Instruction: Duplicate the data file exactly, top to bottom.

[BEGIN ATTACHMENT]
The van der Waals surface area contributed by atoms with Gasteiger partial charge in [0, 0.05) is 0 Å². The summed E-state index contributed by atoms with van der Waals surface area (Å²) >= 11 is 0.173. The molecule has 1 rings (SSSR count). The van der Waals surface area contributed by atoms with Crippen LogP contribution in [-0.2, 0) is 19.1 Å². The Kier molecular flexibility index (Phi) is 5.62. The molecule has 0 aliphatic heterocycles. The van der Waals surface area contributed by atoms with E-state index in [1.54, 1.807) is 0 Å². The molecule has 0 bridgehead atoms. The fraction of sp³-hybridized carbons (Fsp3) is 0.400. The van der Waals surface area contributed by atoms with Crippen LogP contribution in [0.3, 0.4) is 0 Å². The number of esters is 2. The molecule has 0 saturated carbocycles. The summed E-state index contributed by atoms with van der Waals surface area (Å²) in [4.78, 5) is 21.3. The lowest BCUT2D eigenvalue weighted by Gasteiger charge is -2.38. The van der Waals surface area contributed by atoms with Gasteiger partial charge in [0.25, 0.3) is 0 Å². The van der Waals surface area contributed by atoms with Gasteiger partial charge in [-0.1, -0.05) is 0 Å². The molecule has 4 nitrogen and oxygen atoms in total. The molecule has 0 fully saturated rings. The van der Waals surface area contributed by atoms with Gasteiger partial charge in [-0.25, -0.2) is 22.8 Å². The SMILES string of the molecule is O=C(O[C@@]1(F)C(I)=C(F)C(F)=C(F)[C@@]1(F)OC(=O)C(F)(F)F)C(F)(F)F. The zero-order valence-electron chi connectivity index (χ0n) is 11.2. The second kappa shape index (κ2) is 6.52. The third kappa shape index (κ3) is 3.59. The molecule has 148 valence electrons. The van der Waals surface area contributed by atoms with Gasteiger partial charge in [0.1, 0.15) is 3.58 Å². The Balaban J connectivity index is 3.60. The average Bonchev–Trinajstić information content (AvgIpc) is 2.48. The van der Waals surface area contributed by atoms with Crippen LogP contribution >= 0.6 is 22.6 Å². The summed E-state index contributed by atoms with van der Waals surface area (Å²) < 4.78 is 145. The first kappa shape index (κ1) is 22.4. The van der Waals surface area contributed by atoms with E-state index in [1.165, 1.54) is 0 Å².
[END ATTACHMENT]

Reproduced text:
The van der Waals surface area contributed by atoms with Gasteiger partial charge in [0, 0.05) is 0 Å². The summed E-state index contributed by atoms with van der Waals surface area (Å²) >= 11 is 0.173. The molecule has 1 rings (SSSR count). The van der Waals surface area contributed by atoms with Crippen LogP contribution in [-0.2, 0) is 19.1 Å². The Kier molecular flexibility index (Phi) is 5.62. The molecule has 0 aliphatic heterocycles. The van der Waals surface area contributed by atoms with E-state index in [1.54, 1.807) is 0 Å². The molecule has 0 bridgehead atoms. The fraction of sp³-hybridized carbons (Fsp3) is 0.400. The van der Waals surface area contributed by atoms with Crippen LogP contribution in [0.3, 0.4) is 0 Å². The number of esters is 2. The molecule has 0 saturated carbocycles. The summed E-state index contributed by atoms with van der Waals surface area (Å²) in [4.78, 5) is 21.3. The lowest BCUT2D eigenvalue weighted by Gasteiger charge is -2.38. The van der Waals surface area contributed by atoms with Gasteiger partial charge in [0.25, 0.3) is 0 Å². The van der Waals surface area contributed by atoms with Gasteiger partial charge in [-0.1, -0.05) is 0 Å². The molecule has 4 nitrogen and oxygen atoms in total. The molecule has 0 fully saturated rings. The van der Waals surface area contributed by atoms with Gasteiger partial charge in [-0.25, -0.2) is 22.8 Å². The SMILES string of the molecule is O=C(O[C@@]1(F)C(I)=C(F)C(F)=C(F)[C@@]1(F)OC(=O)C(F)(F)F)C(F)(F)F. The zero-order valence-electron chi connectivity index (χ0n) is 11.2. The second kappa shape index (κ2) is 6.52. The third kappa shape index (κ3) is 3.59. The molecule has 148 valence electrons. The van der Waals surface area contributed by atoms with Gasteiger partial charge in [0.1, 0.15) is 3.58 Å². The Balaban J connectivity index is 3.60. The average Bonchev–Trinajstić information content (AvgIpc) is 2.48. The van der Waals surface area contributed by atoms with Crippen LogP contribution >= 0.6 is 22.6 Å². The summed E-state index contributed by atoms with van der Waals surface area (Å²) < 4.78 is 145. The first kappa shape index (κ1) is 22.4. The van der Waals surface area contributed by atoms with E-state index in [1.165, 1.54) is 0 Å².